Date of Award

Spring 5-2009

Document Type

Dissertation - Restricted

Degree Name

Doctor of Philosophy (PhD)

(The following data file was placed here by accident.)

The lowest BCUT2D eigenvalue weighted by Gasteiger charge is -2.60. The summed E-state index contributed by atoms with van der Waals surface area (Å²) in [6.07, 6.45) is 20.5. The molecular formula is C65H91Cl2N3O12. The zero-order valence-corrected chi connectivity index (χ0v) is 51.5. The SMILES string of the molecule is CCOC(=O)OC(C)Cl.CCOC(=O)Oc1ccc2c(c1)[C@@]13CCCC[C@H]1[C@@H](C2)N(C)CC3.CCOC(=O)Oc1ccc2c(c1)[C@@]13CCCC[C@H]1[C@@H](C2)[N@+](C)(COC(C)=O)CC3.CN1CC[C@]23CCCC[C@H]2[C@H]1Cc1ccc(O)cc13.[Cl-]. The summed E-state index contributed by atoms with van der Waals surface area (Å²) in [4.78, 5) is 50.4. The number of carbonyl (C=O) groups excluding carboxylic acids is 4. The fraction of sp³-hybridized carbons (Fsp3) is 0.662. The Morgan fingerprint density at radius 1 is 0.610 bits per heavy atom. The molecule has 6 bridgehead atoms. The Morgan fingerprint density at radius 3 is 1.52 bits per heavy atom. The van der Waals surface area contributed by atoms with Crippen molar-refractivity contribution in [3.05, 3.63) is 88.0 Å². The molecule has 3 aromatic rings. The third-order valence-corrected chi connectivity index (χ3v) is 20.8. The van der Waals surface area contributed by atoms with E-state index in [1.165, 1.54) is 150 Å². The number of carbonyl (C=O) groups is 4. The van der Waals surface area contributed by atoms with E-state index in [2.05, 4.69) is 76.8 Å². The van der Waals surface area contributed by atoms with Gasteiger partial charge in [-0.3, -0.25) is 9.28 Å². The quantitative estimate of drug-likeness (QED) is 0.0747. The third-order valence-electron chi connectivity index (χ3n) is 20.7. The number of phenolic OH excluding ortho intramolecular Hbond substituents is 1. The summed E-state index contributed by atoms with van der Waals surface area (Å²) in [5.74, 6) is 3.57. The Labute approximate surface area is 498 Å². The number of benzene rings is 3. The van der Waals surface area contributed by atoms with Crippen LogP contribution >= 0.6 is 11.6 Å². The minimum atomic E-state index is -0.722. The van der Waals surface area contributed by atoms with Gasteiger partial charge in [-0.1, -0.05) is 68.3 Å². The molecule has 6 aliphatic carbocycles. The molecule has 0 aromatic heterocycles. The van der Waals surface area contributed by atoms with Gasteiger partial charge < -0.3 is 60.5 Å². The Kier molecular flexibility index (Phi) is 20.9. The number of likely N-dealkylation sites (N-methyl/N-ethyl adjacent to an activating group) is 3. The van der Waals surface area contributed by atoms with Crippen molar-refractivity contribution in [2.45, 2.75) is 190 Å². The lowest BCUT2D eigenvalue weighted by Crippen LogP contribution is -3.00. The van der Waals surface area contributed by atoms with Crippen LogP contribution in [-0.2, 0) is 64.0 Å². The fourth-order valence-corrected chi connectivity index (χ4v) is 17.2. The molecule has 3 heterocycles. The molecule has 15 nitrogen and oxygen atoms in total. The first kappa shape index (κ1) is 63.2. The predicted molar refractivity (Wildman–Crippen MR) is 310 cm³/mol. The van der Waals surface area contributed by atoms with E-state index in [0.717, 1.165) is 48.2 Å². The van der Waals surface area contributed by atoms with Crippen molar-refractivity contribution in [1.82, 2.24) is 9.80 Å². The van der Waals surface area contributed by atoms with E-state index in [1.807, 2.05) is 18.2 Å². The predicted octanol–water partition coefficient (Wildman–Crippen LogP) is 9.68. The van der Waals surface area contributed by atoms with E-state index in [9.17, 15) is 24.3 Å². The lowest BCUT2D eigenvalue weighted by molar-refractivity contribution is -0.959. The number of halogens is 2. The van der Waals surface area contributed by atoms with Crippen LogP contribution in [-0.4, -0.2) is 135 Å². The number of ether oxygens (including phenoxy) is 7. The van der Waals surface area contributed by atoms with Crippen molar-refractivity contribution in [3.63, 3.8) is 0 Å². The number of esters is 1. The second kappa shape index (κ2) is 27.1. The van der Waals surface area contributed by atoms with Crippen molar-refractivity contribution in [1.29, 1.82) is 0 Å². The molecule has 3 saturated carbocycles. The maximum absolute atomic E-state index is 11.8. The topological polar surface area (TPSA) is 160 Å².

A resounding call to create a distinctively American national music culture emerged between 1800 and 1860 as a way to bind the varied, changing and uncertain components of the nation together. The language critics used to investigate and evaluate what American music could or should be, reveals their belief that music ways were intimately connected to what today would best be called race or ethnicity, and exposes their assumptions regarding diversity in America. Despite commentators’ conscious attempts to mitigate diversity’s threat to national unity by encouraging a national music culture, the mixed American populous negotiated their way through the varied cultural traditions surrounding them in a more benign and often unconscious fashion. A case study of the lower Mississippi River Valley’s music culture exposes diversity’s perceived threat to national unity, as well as the means to neutralize this threat, through the creation and consumption of ethnic musical genres. These genres served as integrating mechanisms for outsiders to any given musical tradition, as well as mediators between a particular music way and the larger national culture. The appeal of ethnically and racially labeled music ways came from their ability to transform the stranger into a familiar, even if done unconsciously and without breaking down all barriers of difference. By consuming musical difference, the unknown became a familiar part of one’s own repertoire of understanding. By categorizing the music culture into consumable ethnic genres, Americans dealt with the perceived threat diversity caused to the new nation searching for its own national culture and identity. Because most of the traits used to portray this region’s distinctiveness were shared by many other newly annexed places, the experiences of the population living between New Orleans, Louisiana and St. Louis, Missouri reveal a regional perspective of a national culture in formation. This process of naming others simultaneously created a self-identity and unconsciously succeeded in doing what the American nationalist commentators had been working to realize; the creation of an American culture out of the shared experience with diversity.



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